At Youth-Serving Nonprofit, Feedback Loops with Kids Set the Stage for Deeper Equity Work

Arizona youth-development organization ICAN
Arizona youth-development organization ICAN

LaTroy Burras, a site leader for the Arizona youth-development organization ICAN, had just joined a new staff committee exploring issues of equity within the nonprofit. Describing himself as “a quiet person,” he says he sat at his first meeting and wondered what his impact — or the impact of even the entire committee — could possibly be. Then he thought about the students in his after-school program and how they had been voicing their opinions through ICAN Listens, a client-feedback process built through the organization’s participation in Listen4Good.

“When those surveys come out and we respond to them, the kids see that their voices matter,” Burras says. “I realized that I could be at the table. I could be involved in this, and my voice would matter, too.”

Following the murder of George Floyd in 2020 and other violence against Black men and women, ICAN’s leaders committed to developing equitable practices in pursuit of equitable outcomes in their own work. In an email to all staff, executive director Shelby Pedersen described ICAN’s Listen4Good work as “a wonderful set of practices we can learn from and adapt” to these broader goals. She announced plans to fully embed as an ICAN practice “closing the loop,” which means, she wrote, “that feedback is always followed up on.” And she said that the organization would start surveying not just youth and their parents, but employees and volunteers, too, so that everyone has a role in making “strong decisions.” Pedersen also turned to Alicia Perez, the staff member running ICAN Listens, to help lead a new Equity and Empowerment Task Force.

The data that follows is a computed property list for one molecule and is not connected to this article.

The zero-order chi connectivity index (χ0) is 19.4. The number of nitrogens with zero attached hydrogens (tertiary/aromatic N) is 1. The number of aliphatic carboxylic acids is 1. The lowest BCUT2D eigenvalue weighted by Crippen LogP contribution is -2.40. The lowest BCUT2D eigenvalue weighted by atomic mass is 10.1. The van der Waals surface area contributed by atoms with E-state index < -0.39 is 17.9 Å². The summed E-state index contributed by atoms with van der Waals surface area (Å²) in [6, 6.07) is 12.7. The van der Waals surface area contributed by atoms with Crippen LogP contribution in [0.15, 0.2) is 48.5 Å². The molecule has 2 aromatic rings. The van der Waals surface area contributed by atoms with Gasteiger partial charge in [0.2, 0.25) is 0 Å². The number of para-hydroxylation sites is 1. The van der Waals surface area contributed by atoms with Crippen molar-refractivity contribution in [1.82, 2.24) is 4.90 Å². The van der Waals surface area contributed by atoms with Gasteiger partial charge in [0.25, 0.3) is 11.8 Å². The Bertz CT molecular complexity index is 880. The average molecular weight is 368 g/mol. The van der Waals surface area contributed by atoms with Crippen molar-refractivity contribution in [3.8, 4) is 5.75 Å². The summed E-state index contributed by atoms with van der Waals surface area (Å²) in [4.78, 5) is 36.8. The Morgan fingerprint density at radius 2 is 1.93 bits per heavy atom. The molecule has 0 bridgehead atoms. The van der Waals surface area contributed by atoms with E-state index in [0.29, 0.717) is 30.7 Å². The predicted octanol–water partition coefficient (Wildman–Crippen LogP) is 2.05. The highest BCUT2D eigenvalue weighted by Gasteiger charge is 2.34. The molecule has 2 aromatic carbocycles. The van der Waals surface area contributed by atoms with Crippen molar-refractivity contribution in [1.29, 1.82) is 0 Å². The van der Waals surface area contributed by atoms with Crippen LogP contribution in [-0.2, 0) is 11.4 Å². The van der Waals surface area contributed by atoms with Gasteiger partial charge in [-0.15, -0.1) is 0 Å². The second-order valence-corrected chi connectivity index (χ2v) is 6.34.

“We had been asking for feedback, building up a culture of feedback, and so we saw that as a foundation for moving along in this equity journey,” Perez says. “We were already changing the ways we were listening to kids and their families and so we had roots to grow from when everything really switched on” after 2020’s racial justice uprising.

Nine staff members, including Burras, volunteered to join the task force, which started, Perez says, with a lot of emotion, vulnerability, and brainstorming. A top goal, she says, is to expand on ICAN’s listening and feedback practices, especially around responding to and communicating with clients in order to create change and promote greater equity and inclusion in how ICAN delivers services.

Earlier this year, the task force recommended an action plan that includes securing resources for professional development around cultural competencies and equity, diversity, and inclusion; adopting a language guide and a commitment statement; and conducting a review to ensure equitable pay and benefits for all employees. Plans are already underway to start hosting listening sessions and to create a client advisory group made up of participating youth and their family members.

Burras says he’s pleased with the changes happening and believes ICAN Listens has been a good building block. Because of it, he says, the young people at ICAN get an important “we hear you” message; feel some ownership around the programs they attend; and have shown improved behaviors overall. During a recent medieval-themed week, students were working together to create board games and build cardboard castles, activities extended for an additional hour each because survey responses showed kids wanted to spend more time on hands-on and group projects.

“We might not be able to change the world, but we can change ICAN,” Burras says. “We can do the work to make sure we are listening, to make sure everyone has a part in decisions — and that builds up and into the work we are doing around equity.”